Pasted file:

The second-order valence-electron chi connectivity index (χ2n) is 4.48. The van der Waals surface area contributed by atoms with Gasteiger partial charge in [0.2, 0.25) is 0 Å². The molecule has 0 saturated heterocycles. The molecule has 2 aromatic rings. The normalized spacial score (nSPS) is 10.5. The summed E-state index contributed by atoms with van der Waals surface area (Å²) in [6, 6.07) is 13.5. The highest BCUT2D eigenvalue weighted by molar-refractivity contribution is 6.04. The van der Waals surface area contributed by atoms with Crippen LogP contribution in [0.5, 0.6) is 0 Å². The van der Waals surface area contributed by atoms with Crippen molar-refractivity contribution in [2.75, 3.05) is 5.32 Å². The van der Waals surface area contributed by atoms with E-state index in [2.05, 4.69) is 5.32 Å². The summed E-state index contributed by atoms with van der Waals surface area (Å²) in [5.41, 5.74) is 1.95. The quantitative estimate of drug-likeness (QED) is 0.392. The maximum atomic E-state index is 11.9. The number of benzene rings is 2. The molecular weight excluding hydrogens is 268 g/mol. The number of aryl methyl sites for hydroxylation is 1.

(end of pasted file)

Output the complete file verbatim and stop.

The second-order valence-electron chi connectivity index (χ2n) is 4.48. The van der Waals surface area contributed by atoms with Gasteiger partial charge in [0.2, 0.25) is 0 Å². The molecule has 0 saturated heterocycles. The molecule has 2 aromatic rings. The normalized spacial score (nSPS) is 10.5. The summed E-state index contributed by atoms with van der Waals surface area (Å²) in [6, 6.07) is 13.5. The highest BCUT2D eigenvalue weighted by molar-refractivity contribution is 6.04. The van der Waals surface area contributed by atoms with Crippen LogP contribution in [0.5, 0.6) is 0 Å². The van der Waals surface area contributed by atoms with Crippen molar-refractivity contribution in [2.75, 3.05) is 5.32 Å². The van der Waals surface area contributed by atoms with E-state index in [2.05, 4.69) is 5.32 Å². The summed E-state index contributed by atoms with van der Waals surface area (Å²) in [5.41, 5.74) is 1.95. The quantitative estimate of drug-likeness (QED) is 0.392. The maximum atomic E-state index is 11.9. The number of benzene rings is 2. The molecular weight excluding hydrogens is 268 g/mol. The number of aryl methyl sites for hydroxylation is 1.